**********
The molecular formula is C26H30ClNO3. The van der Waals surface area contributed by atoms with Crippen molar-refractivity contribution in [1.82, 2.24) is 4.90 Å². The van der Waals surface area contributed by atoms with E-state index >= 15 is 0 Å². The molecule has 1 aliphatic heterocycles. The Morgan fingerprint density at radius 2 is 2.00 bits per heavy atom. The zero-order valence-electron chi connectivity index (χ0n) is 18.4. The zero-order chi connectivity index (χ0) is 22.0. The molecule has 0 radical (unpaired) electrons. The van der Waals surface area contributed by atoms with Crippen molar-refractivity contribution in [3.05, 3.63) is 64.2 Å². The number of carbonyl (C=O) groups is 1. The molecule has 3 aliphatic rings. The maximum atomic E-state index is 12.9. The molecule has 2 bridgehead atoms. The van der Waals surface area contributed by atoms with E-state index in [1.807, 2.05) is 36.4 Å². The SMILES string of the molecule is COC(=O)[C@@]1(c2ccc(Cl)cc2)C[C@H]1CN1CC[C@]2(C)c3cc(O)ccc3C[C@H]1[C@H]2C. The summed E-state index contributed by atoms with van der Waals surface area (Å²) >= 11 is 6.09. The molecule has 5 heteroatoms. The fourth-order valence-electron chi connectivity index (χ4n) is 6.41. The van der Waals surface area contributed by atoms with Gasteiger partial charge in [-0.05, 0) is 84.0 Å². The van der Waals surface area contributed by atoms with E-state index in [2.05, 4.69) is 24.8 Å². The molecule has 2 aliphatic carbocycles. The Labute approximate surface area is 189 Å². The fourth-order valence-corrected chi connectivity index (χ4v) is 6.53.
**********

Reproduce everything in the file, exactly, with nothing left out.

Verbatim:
The molecular formula is C26H30ClNO3. The van der Waals surface area contributed by atoms with Crippen molar-refractivity contribution in [1.82, 2.24) is 4.90 Å². The van der Waals surface area contributed by atoms with E-state index >= 15 is 0 Å². The molecule has 1 aliphatic heterocycles. The Morgan fingerprint density at radius 2 is 2.00 bits per heavy atom. The zero-order valence-electron chi connectivity index (χ0n) is 18.4. The zero-order chi connectivity index (χ0) is 22.0. The molecule has 0 radical (unpaired) electrons. The van der Waals surface area contributed by atoms with Crippen molar-refractivity contribution in [3.05, 3.63) is 64.2 Å². The number of carbonyl (C=O) groups is 1. The molecule has 3 aliphatic rings. The maximum atomic E-state index is 12.9. The molecule has 2 bridgehead atoms. The van der Waals surface area contributed by atoms with E-state index in [1.807, 2.05) is 36.4 Å². The SMILES string of the molecule is COC(=O)[C@@]1(c2ccc(Cl)cc2)C[C@H]1CN1CC[C@]2(C)c3cc(O)ccc3C[C@H]1[C@H]2C. The summed E-state index contributed by atoms with van der Waals surface area (Å²) >= 11 is 6.09. The molecule has 5 heteroatoms. The fourth-order valence-electron chi connectivity index (χ4n) is 6.41. The van der Waals surface area contributed by atoms with Gasteiger partial charge in [-0.05, 0) is 84.0 Å². The van der Waals surface area contributed by atoms with E-state index in [2.05, 4.69) is 24.8 Å². The molecule has 2 aliphatic carbocycles. The Labute approximate surface area is 189 Å². The fourth-order valence-corrected chi connectivity index (χ4v) is 6.53.